A self-confessed computer hacker accused of illegally accessing the customer database of car-share company GoGet, then using it to pass on his car hire costs to strangers, had previously advised the company on flaws in its software system that could make it vulnerable to cyber attack, a court has heard.
Nik Cubrilovic, from Penrose, was the holder of a legitimate GoGet account in mid-2016 when he sent the online company a series of emails advising them he had identified vulnerabilities in their operating systems.
Cubrilovic, who advertises himself as a “former hacker turned security consultant”, has previously made headlines for his work in exposing cyber security flaws, including on the Australian government's MyGov website, and Facebook.
GoGet rewarded Cubrilovic for his advice at the time by waiving money owed on his account, which he then closed a short time later.
However, police will allege Cubrilovic used his advanced hacking skills a year later to access GoGet’s customer database when his girlfriend’s account was suspended.
It is alleged he create more than 30 bookings on five different vehicles, including an Audi A3 Convertible, over a two month period, each time charging the vehicle hire fee to a stranger’s account. The total cost of the fraud was $3423, police said.
Meantime, police claim GPS data from the cars shows they were predominantly driven between Cubrilovic’s then home address in Neutral Bay and the home of his parents in Penrose, a two hour drive away.
In Wollongong Local Court on Wednesday, police prosecutor Sergeant Shannon Ryan said officers from the State Crime Command’s cybercrime unit had carried out a “significant and highly detailed investigation” after being notified of the suspicious activity by GoGet’s administration team in July 2017.
That investigation culminated in officers raiding the Penrose property on Tuesday morning and seizing Cubrilovic’s mobile phone and computer, which they believe he used to carry out the alleged crime.
Cubrilovic was arrested at the scene and charged with two counts of unauthorised access with intent to commit serious indictable offence and 33 counts of taking a car without owner consent.
It is alleged he has since been “extremely uncooperative with police, refusing to supply any passwords to any devices”.
Police opposed Cubrilovic’s application for bail, claiming there was a risk he could use his technical skills to flee the country or tamper with evidence contained on cloud-based software.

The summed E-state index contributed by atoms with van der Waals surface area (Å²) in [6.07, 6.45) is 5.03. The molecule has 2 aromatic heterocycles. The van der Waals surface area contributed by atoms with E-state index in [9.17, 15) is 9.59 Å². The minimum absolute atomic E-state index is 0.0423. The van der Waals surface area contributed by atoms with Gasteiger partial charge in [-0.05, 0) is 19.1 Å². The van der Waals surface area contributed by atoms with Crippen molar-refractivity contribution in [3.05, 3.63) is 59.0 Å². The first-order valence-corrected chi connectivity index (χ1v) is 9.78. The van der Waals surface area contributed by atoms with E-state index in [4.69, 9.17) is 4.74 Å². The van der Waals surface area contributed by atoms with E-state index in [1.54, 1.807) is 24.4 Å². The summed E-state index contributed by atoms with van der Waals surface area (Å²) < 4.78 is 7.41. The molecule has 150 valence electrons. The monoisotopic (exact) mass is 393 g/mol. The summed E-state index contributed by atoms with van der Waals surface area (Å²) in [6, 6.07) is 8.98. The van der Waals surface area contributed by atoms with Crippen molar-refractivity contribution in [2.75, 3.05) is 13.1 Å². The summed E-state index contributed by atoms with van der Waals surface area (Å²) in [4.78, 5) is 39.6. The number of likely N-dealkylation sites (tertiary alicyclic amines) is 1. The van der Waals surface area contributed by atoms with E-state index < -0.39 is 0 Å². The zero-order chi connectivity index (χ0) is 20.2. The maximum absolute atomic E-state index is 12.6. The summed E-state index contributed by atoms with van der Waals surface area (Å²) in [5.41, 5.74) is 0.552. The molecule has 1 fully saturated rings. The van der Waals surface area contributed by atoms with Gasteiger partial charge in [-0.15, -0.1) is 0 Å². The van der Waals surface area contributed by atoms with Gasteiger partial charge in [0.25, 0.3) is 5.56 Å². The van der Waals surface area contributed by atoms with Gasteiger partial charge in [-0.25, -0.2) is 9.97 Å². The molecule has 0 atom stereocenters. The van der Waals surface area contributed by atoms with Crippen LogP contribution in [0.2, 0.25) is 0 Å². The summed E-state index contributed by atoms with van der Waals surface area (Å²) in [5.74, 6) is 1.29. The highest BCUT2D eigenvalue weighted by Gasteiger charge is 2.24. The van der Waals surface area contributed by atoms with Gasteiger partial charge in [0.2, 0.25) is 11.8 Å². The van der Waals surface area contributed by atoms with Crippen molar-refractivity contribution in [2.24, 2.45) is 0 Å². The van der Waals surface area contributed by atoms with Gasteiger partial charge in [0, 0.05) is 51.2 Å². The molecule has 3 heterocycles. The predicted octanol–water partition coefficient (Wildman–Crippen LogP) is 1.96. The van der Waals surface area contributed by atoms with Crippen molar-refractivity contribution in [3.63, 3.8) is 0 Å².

“During this offence the accused stole a sizable database of identification details,” documents tendered to the court said.
“During investigations it was found he used three different phone numbers subscribed with different fake details.
“Investigators believe that if the accused is granted bail he will delete evidence and may use stolen identity details to create[a] fake identity [to] evade police and the courts.”
Sgt Ryan labelled Cubrilovic’s alleged behaviour a “sophisticated, ongoing course of conduct” that would likely land him a full-time jail sentence if he was convicted of the charges against him.
However, defence lawyer Matt Russoniello argued the case against Cubrilovic had been “totally overblown” and was no different to any other fraud case that came before the courts – a submission which was rejected by Magistrate Mark Douglass.
Mr Russoniello denied Cubrilovic was a flight risk, saying he had strong ties to the Illawarra, a limited criminal history and would agree to abide by any conditions imposed by the court.
Magistrate Douglass agreed to grant Cubrilovic bail but banned him from accessing the internet or having anyone access it on his behalf.
“The way in which this was done generates concern and can’t be trivialised,” he said.
Cubrilovic will also be required to live with his parents at the Penrose property, report to police three times a week, surrender his passport and agree not to contact any witnesses or GoGet employees.
Cubrilovic was supported in court on Wednesday by his brother. Neither man spoke to waiting media after Cubrilovic was released from custody on Wednesday evening.
The case will return to court on April 24 in Sydney.
Accused GoGet hacker had world’s ear
Before he piqued the interest of the Cybercrime Squad, Nik Cubrilovic made his name as a hacker-turned-cyber security expert, capable of insight that made the world sit up and take notice.
He was born in Wollongong and educated at Hayes Park Public School and Kanahooka High School.
A University of Wollongong drop-out, he emerged, at 31, as an unlikely authority on privacy in the digital age, through his unnerving blog posts about Facebook's privacy credentials.
In 2011 he revealed how the social media behemoth was tracking users' web activity even when they were logged out of the site.
The expose sparked a worldwide scandal, leading to political outrage in the US and Europe.
At the time it sparked calls for an investigation while in the US, an Illinois man filed a lawsuit on behalf of Facebook users, declaring he was seeking class action status.
As a consultant, Cubrilovic went on to sell his skills in finding weaknesses in software systems.
He publicly weighed in on the "Shell Shock" bug, and again made headlines, in 2014, for his work in exposing cybersecurity flaws on the Australian government's MyGov website.
He was interviewed by Fairfax Media regarding the myGov website flaws, which left millions of Australians' private information exposed.
He demonstrated how one of the security flaws enabled him to hijack the account of any registered myGov user.
Cubrilovic was arrested at his Penrose home on Tuesday morning after Strike Force Artsy detectives, assisted by the Public Order and Riot Squad, executed a search warrant at the property.
Detectives seized his computer and a mobile phone and charged him with illegally accessing the GoGet customer database.